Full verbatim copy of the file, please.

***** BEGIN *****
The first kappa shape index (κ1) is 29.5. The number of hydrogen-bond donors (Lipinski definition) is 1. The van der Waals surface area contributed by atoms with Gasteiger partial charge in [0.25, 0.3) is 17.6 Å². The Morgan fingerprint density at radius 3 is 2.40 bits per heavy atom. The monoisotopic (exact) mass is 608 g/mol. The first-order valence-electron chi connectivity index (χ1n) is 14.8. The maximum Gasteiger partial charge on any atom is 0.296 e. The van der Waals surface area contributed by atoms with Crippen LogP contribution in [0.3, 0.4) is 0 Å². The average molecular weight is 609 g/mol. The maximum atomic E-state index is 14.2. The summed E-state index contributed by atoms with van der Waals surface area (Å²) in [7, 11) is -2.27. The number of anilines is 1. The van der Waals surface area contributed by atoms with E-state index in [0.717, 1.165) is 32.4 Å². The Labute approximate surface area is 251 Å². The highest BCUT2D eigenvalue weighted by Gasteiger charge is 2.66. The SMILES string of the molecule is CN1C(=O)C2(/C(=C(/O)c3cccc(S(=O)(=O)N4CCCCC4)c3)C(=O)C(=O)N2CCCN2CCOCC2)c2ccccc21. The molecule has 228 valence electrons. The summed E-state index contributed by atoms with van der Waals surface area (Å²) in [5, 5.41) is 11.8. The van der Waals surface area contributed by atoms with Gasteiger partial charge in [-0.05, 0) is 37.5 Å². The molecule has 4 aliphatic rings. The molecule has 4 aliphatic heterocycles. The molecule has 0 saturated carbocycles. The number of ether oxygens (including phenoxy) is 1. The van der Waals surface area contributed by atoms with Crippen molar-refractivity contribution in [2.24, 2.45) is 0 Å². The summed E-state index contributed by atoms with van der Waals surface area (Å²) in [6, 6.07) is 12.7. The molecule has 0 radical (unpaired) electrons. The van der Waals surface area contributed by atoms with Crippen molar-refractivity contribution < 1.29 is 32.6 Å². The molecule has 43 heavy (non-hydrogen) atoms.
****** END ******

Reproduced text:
The first kappa shape index (κ1) is 29.5. The number of hydrogen-bond donors (Lipinski definition) is 1. The van der Waals surface area contributed by atoms with Gasteiger partial charge in [0.25, 0.3) is 17.6 Å². The Morgan fingerprint density at radius 3 is 2.40 bits per heavy atom. The monoisotopic (exact) mass is 608 g/mol. The first-order valence-electron chi connectivity index (χ1n) is 14.8. The maximum Gasteiger partial charge on any atom is 0.296 e. The van der Waals surface area contributed by atoms with Crippen LogP contribution in [0.3, 0.4) is 0 Å². The average molecular weight is 609 g/mol. The maximum atomic E-state index is 14.2. The summed E-state index contributed by atoms with van der Waals surface area (Å²) in [7, 11) is -2.27. The number of anilines is 1. The van der Waals surface area contributed by atoms with E-state index in [0.717, 1.165) is 32.4 Å². The Labute approximate surface area is 251 Å². The highest BCUT2D eigenvalue weighted by Gasteiger charge is 2.66. The SMILES string of the molecule is CN1C(=O)C2(/C(=C(/O)c3cccc(S(=O)(=O)N4CCCCC4)c3)C(=O)C(=O)N2CCCN2CCOCC2)c2ccccc21. The molecule has 228 valence electrons. The summed E-state index contributed by atoms with van der Waals surface area (Å²) in [5, 5.41) is 11.8. The van der Waals surface area contributed by atoms with Gasteiger partial charge in [-0.05, 0) is 37.5 Å². The molecule has 4 aliphatic rings. The molecule has 4 aliphatic heterocycles. The molecule has 0 saturated carbocycles. The number of ether oxygens (including phenoxy) is 1. The van der Waals surface area contributed by atoms with Crippen molar-refractivity contribution in [2.24, 2.45) is 0 Å². The summed E-state index contributed by atoms with van der Waals surface area (Å²) in [6, 6.07) is 12.7. The molecule has 0 radical (unpaired) electrons. The van der Waals surface area contributed by atoms with Crippen molar-refractivity contribution < 1.29 is 32.6 Å². The molecule has 43 heavy (non-hydrogen) atoms.